For about a year now, I’ve been doing a mail art project, of sorts. I’ve been making postcards — some by hand, and some mechanically produced — and sending them away. I send them to a broad range of people; in true dada fashion, some of these people are chosen at random, but most are sent to people in the field of photography, people I admire. The most recent of these was a set of postcards made on book plates from an early field guide to birds.
One of the frequent recipients of these cards is the photographer Robert Adams. He is an artist I’ve admired for years, and we’ve had a sort of pen-pal relationship over time. I was delighted and surprised to receive a letter from him this afternoon. His letter was succinct, but quite insightful in understanding my predicament as a photographer. He wrote this in particular about my mail art project:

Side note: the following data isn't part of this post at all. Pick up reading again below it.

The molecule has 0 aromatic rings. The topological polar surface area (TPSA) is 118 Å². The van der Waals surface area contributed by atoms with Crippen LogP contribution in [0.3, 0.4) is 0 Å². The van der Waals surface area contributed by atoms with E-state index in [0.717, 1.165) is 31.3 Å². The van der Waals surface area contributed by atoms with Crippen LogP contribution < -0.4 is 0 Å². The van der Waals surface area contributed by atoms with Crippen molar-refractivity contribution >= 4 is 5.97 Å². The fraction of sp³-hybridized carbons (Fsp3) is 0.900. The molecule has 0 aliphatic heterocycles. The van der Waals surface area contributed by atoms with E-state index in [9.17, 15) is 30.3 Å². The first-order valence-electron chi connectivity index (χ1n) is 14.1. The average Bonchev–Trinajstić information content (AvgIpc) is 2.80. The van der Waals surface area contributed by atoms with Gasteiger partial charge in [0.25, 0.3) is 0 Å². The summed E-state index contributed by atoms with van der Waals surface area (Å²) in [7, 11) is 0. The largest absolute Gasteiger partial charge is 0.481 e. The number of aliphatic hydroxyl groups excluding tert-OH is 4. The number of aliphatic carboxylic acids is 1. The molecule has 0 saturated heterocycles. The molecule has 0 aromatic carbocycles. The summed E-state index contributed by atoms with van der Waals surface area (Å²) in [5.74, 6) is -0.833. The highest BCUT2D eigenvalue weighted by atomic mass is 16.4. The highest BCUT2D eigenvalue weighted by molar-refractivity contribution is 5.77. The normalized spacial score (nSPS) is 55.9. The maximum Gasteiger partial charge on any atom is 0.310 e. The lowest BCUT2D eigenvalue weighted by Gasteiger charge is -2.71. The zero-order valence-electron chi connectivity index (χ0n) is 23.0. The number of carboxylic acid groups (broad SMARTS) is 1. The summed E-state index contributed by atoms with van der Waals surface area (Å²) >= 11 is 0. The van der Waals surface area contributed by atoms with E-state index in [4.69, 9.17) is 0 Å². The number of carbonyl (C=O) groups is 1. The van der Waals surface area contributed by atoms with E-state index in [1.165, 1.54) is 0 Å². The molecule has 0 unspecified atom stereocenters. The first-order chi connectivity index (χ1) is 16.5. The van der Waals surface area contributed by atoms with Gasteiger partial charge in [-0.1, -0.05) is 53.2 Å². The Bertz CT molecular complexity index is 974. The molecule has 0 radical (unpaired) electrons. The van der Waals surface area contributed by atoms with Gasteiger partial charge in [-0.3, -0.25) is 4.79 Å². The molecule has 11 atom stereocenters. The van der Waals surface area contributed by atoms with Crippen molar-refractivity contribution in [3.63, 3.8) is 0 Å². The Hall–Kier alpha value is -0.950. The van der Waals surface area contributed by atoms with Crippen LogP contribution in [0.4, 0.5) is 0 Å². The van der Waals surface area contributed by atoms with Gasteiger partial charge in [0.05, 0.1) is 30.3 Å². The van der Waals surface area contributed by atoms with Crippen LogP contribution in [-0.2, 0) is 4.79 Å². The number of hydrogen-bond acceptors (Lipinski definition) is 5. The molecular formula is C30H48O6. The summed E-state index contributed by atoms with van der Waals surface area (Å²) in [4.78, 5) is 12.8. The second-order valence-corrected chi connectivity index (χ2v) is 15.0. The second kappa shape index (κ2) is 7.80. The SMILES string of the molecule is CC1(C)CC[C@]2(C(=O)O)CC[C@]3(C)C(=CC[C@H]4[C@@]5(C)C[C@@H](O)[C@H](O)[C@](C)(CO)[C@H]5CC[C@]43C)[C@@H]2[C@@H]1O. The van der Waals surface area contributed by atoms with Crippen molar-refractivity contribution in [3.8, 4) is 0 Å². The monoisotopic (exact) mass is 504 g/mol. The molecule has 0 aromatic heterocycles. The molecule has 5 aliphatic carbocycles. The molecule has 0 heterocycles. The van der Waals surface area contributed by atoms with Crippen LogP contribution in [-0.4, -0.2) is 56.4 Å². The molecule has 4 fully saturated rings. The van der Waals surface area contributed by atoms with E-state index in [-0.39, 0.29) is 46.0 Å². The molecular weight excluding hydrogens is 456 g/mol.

Many thanks for the lovely little fragments, defiant wabi-sabi out into…what?….well, we know what — our “mutilated” world, as Adam Zagajewski has rightly called it.
I like that, defiant wabi-sabi.
He also sent me a xeroxed photograph of Buster Keaton, and a transcript of a graduation speech given by John Szarkowski to a group of art students in Minneapolis in 1975. I’m attaching pdf of the speech. It has some lovely moments.